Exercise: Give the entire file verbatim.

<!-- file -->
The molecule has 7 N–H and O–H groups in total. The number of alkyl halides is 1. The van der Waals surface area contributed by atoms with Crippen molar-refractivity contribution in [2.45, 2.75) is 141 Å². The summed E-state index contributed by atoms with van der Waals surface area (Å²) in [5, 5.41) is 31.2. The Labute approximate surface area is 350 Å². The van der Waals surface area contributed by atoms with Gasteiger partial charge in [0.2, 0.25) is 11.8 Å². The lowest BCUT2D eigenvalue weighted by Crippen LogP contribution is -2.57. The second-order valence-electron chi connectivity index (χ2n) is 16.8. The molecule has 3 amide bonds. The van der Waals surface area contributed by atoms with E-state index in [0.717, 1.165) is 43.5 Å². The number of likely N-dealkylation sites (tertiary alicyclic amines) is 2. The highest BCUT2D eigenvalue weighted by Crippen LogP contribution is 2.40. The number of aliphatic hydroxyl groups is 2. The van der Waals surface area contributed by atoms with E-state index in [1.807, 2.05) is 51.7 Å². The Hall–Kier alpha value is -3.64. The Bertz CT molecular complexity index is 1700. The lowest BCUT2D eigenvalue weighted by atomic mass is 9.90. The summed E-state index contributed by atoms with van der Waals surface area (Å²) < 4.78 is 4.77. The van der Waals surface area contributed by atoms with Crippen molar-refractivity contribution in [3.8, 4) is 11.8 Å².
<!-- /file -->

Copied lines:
The molecule has 7 N–H and O–H groups in total. The number of alkyl halides is 1. The van der Waals surface area contributed by atoms with Crippen molar-refractivity contribution in [2.45, 2.75) is 141 Å². The summed E-state index contributed by atoms with van der Waals surface area (Å²) in [5, 5.41) is 31.2. The Labute approximate surface area is 350 Å². The van der Waals surface area contributed by atoms with Gasteiger partial charge in [0.2, 0.25) is 11.8 Å². The lowest BCUT2D eigenvalue weighted by Crippen LogP contribution is -2.57. The second-order valence-electron chi connectivity index (χ2n) is 16.8. The molecule has 3 amide bonds. The van der Waals surface area contributed by atoms with E-state index in [0.717, 1.165) is 43.5 Å². The number of likely N-dealkylation sites (tertiary alicyclic amines) is 2. The highest BCUT2D eigenvalue weighted by Crippen LogP contribution is 2.40. The number of aliphatic hydroxyl groups is 2. The van der Waals surface area contributed by atoms with E-state index in [1.807, 2.05) is 51.7 Å². The Hall–Kier alpha value is -3.64. The Bertz CT molecular complexity index is 1700. The lowest BCUT2D eigenvalue weighted by atomic mass is 9.90. The summed E-state index contributed by atoms with van der Waals surface area (Å²) < 4.78 is 4.77. The van der Waals surface area contributed by atoms with Crippen molar-refractivity contribution in [3.8, 4) is 11.8 Å².